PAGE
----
We all know that insulin resistance plays a big part in type II diabetes and obesity. You may be less aware of the role of leptin resistance.
What is leptin? Leptos in Greek means ‘thin.’ Leptin is a hormone that is released by adipose tissue (stored fat) that causes us to feel full.
Insulin and Leptin are very closely linked. When you eat, insulin is released that takes the sugar from your blood and distributes it throughout the body. Some goes to the adipose tissue, which causes the adipose tissue to produce leptin. When your leptin levels get high enough, a signal is sent to your brain that you are full so that you will stop eating. A signal is also sent to your pancreas to stop producing insulin.
If you have eaten an appropriate amount, the sugar will be brought to cells and used. But if you have eaten too much, your cells won’t need all of the sugar you have eaten, which causes insulin to stimulate the production of triglycerides to store the excess sugar as fat. The problem is that the triglycerides get in the way of leptin getting to your brain so you will continue to eat because your brain hasn’t sensed that leptin threshold so you don’t feel full. This is called leptin resistance.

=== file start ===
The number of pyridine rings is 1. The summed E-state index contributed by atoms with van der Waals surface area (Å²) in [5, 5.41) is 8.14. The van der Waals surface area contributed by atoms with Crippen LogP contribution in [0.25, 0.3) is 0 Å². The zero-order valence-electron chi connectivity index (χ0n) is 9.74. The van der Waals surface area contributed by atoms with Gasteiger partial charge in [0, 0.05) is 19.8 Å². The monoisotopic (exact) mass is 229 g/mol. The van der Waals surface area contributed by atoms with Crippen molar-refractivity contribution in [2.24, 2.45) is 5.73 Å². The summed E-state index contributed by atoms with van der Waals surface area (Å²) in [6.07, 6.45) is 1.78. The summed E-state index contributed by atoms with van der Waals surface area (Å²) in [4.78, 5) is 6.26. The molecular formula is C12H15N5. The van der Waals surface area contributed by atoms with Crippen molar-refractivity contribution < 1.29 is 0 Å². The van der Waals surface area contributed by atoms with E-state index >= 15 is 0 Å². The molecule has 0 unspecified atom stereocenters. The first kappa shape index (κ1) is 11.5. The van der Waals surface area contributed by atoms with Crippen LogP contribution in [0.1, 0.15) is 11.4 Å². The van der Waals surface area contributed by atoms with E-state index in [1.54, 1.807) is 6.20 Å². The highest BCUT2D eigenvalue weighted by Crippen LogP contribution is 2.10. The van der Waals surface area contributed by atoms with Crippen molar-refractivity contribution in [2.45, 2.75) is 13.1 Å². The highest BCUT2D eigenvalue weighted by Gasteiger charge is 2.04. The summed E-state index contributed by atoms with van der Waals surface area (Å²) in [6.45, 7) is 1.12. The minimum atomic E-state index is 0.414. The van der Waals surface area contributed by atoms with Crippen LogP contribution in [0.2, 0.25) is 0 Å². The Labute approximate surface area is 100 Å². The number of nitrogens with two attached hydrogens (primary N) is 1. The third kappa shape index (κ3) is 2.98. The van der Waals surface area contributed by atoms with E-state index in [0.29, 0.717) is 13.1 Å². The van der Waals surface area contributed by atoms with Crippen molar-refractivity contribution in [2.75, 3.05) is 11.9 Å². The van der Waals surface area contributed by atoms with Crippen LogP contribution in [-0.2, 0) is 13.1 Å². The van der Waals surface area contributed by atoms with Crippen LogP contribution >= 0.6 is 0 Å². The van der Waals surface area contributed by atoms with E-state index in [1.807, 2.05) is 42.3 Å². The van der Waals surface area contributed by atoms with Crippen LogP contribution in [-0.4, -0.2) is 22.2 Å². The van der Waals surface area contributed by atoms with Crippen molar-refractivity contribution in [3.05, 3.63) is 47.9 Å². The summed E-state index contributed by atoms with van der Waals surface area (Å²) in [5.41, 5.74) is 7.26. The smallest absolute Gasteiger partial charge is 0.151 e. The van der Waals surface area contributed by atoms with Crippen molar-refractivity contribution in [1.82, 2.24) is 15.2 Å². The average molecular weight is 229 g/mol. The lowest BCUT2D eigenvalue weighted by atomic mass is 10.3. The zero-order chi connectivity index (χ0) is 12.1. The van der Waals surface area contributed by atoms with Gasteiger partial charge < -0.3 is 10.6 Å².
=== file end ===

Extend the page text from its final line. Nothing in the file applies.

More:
If your unhealthy habits continue, insulin resistance develops as a self-protective mechanism of the cell – the cells don’t need any more sugar, they have plenty and too much sugar will kill the cell, so the cells shut their doors and stop responding to the insulin. And a cycle starts of increased insulin to deal with the excess sugar causing increasing insulin resistance, increased triglycerides because the sugar is not needed for energy by the cells causing weight gain, and increased leptin as insulin transports more sugar to the adipose tissue causing increased leptin resistance.
As the cycle continues, insulin resistance will reach the level of the liver (which will cause low blood sugar between meals and high blood sugar levels first thing in the morning) and leptin resistance will reach the level of the pancreas (meaning that not only will you not feel full, but your pancreas will also continue to produce insulin which can cause low blood sugar a couple hours after meals, which in turn causes us to eat more). These cycles can be the start of type II diabetes.
Now ask yourself a question. If you are on medication that lowers your blood sugar, where is the sugar going?
Answer: It is either being stored as fat or it is being forced into cells that have enough already, leading to the death of the cell.
Modifying your diet, increasing your activity level, and having an overall healthy lifestyle are the only true ways to stop this cycle and reverse any damage done (including type II diabetes).